Help save a life; start a journal
The Ripley County Health Department continues the fight against COVID-19. There are many moving parts, and one of them is having people know where they’ve been in the past couple weeks or more, and who they have been with.
“Keep a journal,” suggests Dr. David Welsh, Ripley County health officer. That might seem daunting to someone who doesn’t like to write, but it could be vital at this time. Jot down what stores, pharmacies, people you are around on a daily basis. Then if you come down with the virus, health officials can take a look at where you have been and perhaps find that needle in the stack that will keep many others from being infected. It’s called contract tracing.
“It’s like detective work, searching for where an infected person has been,” noted Holley Rose, director of the Ripley County Health Department. “And it is critical to other residents in the county.” It could save more lives if they knew where a cluster of the virus could be lurking.
As the Governor issues a revised Stay At Home order that now lasts through May 1, it is still vital that people keep doing what they have been doing. As part of the revision, Governor Holcomb says that hospitals will now be able to conduct medically necessary procedures, such as those determining cancer diagnosis and cardiac issues, respiratory procedures, and procedures to reduce significant pain or symptoms making quality of life unacceptable.
Nurseries and garden centers can now be open for business as long as they limit the number of customers in their facility at any given time to achieve the Centers for Disease Control’s required social distancing, limit their hours of operation and consider implementing separate operating hours for the elderly and other vulnerable customers and comply with social distancing, etc.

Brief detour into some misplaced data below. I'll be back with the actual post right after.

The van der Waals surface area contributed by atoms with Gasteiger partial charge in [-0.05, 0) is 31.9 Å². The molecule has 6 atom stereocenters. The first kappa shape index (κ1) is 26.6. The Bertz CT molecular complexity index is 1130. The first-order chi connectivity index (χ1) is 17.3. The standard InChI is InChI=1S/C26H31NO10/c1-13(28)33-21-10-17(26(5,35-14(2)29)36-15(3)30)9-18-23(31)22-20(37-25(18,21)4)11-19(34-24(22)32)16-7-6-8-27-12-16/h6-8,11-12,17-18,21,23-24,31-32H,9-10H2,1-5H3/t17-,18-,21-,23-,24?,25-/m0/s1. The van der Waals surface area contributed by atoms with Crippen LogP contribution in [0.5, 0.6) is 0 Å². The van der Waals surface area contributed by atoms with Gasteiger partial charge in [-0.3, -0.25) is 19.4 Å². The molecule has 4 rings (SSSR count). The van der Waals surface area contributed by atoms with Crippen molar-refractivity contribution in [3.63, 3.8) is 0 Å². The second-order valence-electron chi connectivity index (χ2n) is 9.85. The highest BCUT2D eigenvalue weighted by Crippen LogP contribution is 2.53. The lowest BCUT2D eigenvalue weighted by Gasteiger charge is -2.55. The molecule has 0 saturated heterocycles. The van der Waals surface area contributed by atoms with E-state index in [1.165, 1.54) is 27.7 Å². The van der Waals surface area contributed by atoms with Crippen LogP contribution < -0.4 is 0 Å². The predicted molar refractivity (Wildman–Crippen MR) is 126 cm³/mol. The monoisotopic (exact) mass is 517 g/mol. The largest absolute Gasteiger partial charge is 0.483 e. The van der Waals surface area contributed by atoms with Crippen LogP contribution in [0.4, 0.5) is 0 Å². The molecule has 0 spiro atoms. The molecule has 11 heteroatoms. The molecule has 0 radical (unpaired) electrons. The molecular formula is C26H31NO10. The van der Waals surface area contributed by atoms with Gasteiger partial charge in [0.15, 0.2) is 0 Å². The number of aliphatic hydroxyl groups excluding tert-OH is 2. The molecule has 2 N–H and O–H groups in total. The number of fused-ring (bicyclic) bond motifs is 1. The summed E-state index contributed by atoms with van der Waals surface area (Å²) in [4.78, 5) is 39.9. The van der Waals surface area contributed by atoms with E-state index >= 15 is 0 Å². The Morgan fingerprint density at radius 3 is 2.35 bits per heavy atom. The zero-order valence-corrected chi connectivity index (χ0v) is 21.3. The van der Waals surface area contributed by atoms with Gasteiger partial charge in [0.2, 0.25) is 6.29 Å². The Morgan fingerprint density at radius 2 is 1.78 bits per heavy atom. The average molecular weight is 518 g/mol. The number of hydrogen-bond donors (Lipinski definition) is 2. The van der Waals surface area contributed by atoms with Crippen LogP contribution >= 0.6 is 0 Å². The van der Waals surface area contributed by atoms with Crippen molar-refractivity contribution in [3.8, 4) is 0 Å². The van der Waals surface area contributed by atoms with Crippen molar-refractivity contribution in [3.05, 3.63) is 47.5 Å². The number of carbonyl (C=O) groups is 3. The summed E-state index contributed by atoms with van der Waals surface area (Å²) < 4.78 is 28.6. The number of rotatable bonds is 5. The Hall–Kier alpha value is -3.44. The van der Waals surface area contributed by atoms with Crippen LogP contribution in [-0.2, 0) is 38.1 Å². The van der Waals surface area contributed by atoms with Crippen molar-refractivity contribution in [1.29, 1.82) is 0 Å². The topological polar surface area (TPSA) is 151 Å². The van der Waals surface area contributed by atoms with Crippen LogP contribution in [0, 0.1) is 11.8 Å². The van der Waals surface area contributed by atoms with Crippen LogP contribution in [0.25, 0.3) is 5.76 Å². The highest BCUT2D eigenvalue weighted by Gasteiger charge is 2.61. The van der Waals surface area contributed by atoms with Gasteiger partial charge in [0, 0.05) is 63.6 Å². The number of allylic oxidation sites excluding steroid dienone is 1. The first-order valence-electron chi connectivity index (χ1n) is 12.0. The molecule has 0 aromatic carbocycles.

Pet grooming at a salon, store or mobile unit is now permitted under the new revised order.
The Governor has praised Hoosiers for their compliance and says he believes that is what has helped flatten the curve in the state. He, along with a host of others, is working toward getting the state opened back up, but what that looks like at the end of the day may not be what it looked like before COVID-19 was a commonly used word in our vocabulary.
Governor Holcomb also praised the medical teams, saying the reason the state is able to open up a bit is because of “our state’s world-class health networks, which have collaborated to provide the resources we need to fight this pandemic.” He noted there are 16,705 licensed physicians and over 152,000 licensed nurses in the state, plus other critical medical workers too numerous to count.
As of April 20, 11,686 people have tested positive and 569 people have died from the disease in Indiana. There are now positive tests in all 92 counties in the state. However, that number changes by the day, sometimes the hour.
“I want to thank Hoosiers in every corner of our state who have stayed socially-distanced and hunkered down. Lives are being saved, and we’re slowing the spread. Continuing the course at this time is essential to flattening the curve while we also prepare to safely reopen Indiana for business.”